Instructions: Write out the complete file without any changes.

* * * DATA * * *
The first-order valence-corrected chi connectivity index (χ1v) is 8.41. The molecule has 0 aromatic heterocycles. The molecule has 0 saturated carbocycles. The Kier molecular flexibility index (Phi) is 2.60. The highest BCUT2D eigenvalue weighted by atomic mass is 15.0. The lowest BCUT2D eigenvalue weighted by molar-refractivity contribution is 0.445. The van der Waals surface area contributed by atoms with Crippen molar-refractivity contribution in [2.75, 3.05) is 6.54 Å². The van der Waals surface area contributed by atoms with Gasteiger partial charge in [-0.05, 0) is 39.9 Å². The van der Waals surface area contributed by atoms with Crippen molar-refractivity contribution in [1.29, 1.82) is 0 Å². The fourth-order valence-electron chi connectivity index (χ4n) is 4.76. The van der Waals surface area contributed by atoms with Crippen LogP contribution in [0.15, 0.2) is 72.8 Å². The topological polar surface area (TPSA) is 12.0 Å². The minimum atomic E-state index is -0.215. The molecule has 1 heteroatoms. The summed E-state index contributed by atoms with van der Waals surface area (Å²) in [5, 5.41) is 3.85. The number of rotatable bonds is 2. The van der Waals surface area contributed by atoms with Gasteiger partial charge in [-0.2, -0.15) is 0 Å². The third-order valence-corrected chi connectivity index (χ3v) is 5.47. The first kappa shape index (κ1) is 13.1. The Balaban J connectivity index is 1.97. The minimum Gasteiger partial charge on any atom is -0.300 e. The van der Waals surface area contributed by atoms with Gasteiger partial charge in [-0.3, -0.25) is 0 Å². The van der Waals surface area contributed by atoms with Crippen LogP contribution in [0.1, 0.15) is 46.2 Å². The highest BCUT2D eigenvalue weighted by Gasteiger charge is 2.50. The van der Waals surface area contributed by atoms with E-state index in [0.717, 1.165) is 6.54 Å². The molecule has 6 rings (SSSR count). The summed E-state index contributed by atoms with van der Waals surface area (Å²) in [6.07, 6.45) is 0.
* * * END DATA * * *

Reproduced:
The first-order valence-corrected chi connectivity index (χ1v) is 8.41. The molecule has 0 aromatic heterocycles. The molecule has 0 saturated carbocycles. The Kier molecular flexibility index (Phi) is 2.60. The highest BCUT2D eigenvalue weighted by atomic mass is 15.0. The lowest BCUT2D eigenvalue weighted by molar-refractivity contribution is 0.445. The van der Waals surface area contributed by atoms with Crippen molar-refractivity contribution in [2.75, 3.05) is 6.54 Å². The van der Waals surface area contributed by atoms with Gasteiger partial charge in [-0.05, 0) is 39.9 Å². The van der Waals surface area contributed by atoms with Crippen molar-refractivity contribution in [1.29, 1.82) is 0 Å². The fourth-order valence-electron chi connectivity index (χ4n) is 4.76. The van der Waals surface area contributed by atoms with Crippen LogP contribution in [0.15, 0.2) is 72.8 Å². The topological polar surface area (TPSA) is 12.0 Å². The minimum atomic E-state index is -0.215. The molecule has 1 heteroatoms. The summed E-state index contributed by atoms with van der Waals surface area (Å²) in [5, 5.41) is 3.85. The number of rotatable bonds is 2. The van der Waals surface area contributed by atoms with Gasteiger partial charge in [-0.2, -0.15) is 0 Å². The third-order valence-corrected chi connectivity index (χ3v) is 5.47. The first kappa shape index (κ1) is 13.1. The Balaban J connectivity index is 1.97. The minimum Gasteiger partial charge on any atom is -0.300 e. The van der Waals surface area contributed by atoms with Gasteiger partial charge in [-0.3, -0.25) is 0 Å². The van der Waals surface area contributed by atoms with Crippen LogP contribution in [0.1, 0.15) is 46.2 Å². The highest BCUT2D eigenvalue weighted by Gasteiger charge is 2.50. The van der Waals surface area contributed by atoms with E-state index in [0.717, 1.165) is 6.54 Å². The molecule has 6 rings (SSSR count). The summed E-state index contributed by atoms with van der Waals surface area (Å²) in [6.07, 6.45) is 0.